The NAFTA Superhighway
Texas Transportation commissioner Ric Williamson is one of those Texas personalities who seem almost self-consciously to will themselves toward caricature. One Democratic staffer in the Capitol casually referred to him as Darth Vader; Texas Monthly recently called him "the most hated person in Texas." Owner of a natural gas production company before becoming a state legislator in 1985, he has lately been reincarnated as a transit policy wonk, a role he plays as a cross between mid-twentieth-century road builder Robert Moses and J.R. Ewing from Dallas: the planner as good old boy. He does not suffer from a lack of confidence. "We're the greatest state agency you'll ever interview," he told me at one point. With his good friend Governor Perry hemorrhaging political capital, it's fallen to Williamson to advocate for the corridor and draw fire from its opponents.
At first the press contact for TxDot told me Williamson wouldn't be available, but after I informed her I'd lined up dozens of interviews with TTC opponents, she called me back a week before my trip to Texas for this article to set up an interview. When I was ushered into Williamson's office, he was in the midst of a discussion with one of the four staffers who flanked him. At my appearance in the doorway, he made no move to acknowledge my presence other than slightly pulling out the chair next to him, where, apparently, I was to sit.
Williamson's case is straightforward: The state needs a whole lot of new roads it can't pay for. The sheer population growth in Texas, particularly in the urbanized area in the eastern part of the state that contains San Antonio, Dallas, Houston and Austin, combined with the projected increase in commercial traffic, has precipitated what Williamson says is an impending crisis. The TTC would provide the necessary increase in capacity at the low, low price the state can afford. "Our view is, you can run from the corridor if you want to," he told me, smiling, "but that's eventually what we'll build. Because that's where the fricking people live!" At that he shot up to walk over to a map of the state hanging on one wall, patting my shoulder with paternal authority as he passed. "It's so logical to me it drives me nuts."
He's right about the challenges the state faces, but it's a long jump from the diagnosis to the cure. Opponents of the plan point out that, as conceived, the corridor will run parallel to the existing Interstate, possibly far from the same cities where it's supposed to relieve congestion. (TxDot says state law will require the roads to connect to Interstates, which connect to cities.) On top of that, the current plan employs a novel privatized financing mechanism that has many crying foul.
Under a comprehensive development agreement (CDA) signed in March 2005, the Spanish concern Cintra (in partnership with Texas-based Zachry Corp.) will pay the state for the right to develop the roads along the corridor, where it will be able to collect tolls and establish facilities within the right-of-way for fifty years. This kind of road-building deal is commonplace in other parts of the world, often in places where government lacks the ready capital necessary to develop large infrastructure projects. It's called a BOT, for build, operate, transfer. Until recently it was unheard of in the United States.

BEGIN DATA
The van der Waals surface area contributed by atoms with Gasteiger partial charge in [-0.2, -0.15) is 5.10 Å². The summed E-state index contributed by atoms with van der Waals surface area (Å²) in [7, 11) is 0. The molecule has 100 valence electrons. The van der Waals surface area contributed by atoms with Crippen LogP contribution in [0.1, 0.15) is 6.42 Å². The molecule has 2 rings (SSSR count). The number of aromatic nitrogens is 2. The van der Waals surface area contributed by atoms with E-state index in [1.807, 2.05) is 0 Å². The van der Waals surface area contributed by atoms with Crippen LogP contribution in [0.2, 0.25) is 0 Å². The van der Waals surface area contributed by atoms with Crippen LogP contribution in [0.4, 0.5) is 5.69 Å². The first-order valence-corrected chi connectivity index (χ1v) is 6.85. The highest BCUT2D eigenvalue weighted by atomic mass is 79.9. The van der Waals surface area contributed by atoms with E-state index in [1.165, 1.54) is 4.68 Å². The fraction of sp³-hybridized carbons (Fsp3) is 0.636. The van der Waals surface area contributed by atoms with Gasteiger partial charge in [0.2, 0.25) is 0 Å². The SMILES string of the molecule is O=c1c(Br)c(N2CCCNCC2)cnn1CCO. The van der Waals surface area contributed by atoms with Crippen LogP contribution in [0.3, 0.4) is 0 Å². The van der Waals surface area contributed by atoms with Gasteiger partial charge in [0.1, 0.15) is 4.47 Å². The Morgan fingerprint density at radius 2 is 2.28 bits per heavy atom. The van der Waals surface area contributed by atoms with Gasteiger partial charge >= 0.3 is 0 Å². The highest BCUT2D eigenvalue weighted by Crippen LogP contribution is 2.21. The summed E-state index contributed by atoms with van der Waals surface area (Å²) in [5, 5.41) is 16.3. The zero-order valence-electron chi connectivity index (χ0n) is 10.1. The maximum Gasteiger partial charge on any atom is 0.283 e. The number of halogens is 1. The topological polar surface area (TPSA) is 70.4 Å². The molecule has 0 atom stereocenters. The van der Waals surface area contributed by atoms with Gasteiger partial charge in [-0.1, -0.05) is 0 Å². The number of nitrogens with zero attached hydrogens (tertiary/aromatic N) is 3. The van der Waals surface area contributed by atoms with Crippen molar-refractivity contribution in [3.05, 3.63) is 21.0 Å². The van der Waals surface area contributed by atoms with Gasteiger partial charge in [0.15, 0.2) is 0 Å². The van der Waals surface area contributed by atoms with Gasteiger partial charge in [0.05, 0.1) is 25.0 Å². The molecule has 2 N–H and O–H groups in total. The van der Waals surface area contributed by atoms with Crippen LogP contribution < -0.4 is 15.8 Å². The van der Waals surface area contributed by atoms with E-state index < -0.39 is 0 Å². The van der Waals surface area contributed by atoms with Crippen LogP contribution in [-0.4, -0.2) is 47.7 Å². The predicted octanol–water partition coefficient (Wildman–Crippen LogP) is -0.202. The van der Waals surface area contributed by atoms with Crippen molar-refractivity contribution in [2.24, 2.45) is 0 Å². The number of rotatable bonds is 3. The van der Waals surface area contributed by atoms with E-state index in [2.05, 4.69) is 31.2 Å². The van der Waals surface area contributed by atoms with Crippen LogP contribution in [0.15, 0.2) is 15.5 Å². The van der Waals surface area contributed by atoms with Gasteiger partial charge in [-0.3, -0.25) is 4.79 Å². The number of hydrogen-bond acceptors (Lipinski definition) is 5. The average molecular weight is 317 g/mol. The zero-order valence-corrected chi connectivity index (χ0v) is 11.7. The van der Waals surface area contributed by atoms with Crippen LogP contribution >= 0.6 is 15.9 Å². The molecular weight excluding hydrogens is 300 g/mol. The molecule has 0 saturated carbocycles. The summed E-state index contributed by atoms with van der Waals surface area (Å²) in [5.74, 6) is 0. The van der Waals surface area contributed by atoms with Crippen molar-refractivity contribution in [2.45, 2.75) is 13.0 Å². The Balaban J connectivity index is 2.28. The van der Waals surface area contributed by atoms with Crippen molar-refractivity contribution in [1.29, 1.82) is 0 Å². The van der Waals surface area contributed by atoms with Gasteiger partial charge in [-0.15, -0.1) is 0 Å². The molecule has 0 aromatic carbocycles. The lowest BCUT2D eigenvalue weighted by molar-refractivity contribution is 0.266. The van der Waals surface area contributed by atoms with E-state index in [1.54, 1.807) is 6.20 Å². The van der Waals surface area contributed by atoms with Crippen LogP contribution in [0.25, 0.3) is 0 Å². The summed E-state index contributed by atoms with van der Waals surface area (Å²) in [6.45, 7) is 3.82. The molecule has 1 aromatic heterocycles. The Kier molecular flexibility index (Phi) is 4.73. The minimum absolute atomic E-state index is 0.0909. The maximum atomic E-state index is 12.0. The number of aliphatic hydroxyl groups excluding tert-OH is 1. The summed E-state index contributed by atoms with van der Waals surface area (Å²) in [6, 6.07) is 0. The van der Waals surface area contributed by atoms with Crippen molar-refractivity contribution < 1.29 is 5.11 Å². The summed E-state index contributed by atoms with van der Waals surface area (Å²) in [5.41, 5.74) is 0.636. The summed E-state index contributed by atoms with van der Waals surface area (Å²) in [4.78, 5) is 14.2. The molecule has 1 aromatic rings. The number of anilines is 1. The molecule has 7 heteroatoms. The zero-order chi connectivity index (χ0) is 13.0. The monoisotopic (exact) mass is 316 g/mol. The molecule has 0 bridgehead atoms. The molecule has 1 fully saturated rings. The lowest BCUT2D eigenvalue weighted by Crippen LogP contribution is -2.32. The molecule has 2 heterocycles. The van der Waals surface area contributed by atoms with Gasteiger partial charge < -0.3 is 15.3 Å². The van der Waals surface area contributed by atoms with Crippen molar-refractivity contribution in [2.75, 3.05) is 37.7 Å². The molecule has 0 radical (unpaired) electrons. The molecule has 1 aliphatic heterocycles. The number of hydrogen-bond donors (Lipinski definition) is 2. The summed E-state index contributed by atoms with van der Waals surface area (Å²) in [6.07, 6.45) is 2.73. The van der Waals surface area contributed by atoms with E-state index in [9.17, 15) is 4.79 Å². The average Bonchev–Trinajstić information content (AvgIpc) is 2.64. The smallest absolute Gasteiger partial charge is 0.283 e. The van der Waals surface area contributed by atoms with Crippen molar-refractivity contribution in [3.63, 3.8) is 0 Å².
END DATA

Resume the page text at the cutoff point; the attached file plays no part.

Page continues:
The arrangement has been heavily criticized for a number of reasons. The CDA includes a noncompete clause that could conceivably prevent the state from building necessary roads in the future because they would "compete" with a stretch of the privatized TTC. It's also expensive. A recent state auditor's report estimated the cost for just the first section of the corridor at $105 billion. TxDot portrays the deal as a clever way of getting the private sector to pay for public roads, but eventually the total cost of the project, plus a layer of profit for Cintra-Zachry, will be coming out of the pockets of Texas drivers. Finally, the timeline for development of the project, which will be constructed piecemeal, is based on which sections of the corridor Cintra has identified as "self-performing," according to Williamson--in other words, those sections that contain a high enough volume of toll-paying passengers that they will turn a profit.
Williamson argues that the state simply has no choice. Or, as he put it to one reporter, "If you aggressively invite the private sector to be your partner, you can't tell them where to build the road." But this seems, to put it mildly, pretty ass-backward. The point of transportation planning is to provide the infrastructure for people to move efficiently, safely and quickly from point A to point B, not to maximize the profits of some conglomerate that managed to win a state contract. You wouldn't want to place, say, fire stations across a city using the same logic that guides the placement of Starbucks. But that's more or less the way the TTC is unfolding.
"I always think of the corridor as a payday loan," said Kolkhorst's chief of staff Chris Steinbach. "You're going to get a little money up front, but you're losing the long-term gain you're charged by the people to oversee." As he said this I noticed his computer's screensaver, which featured an image of the Texas Capitol dome with a bright red banner Photoshopped in that read Everything Must Go!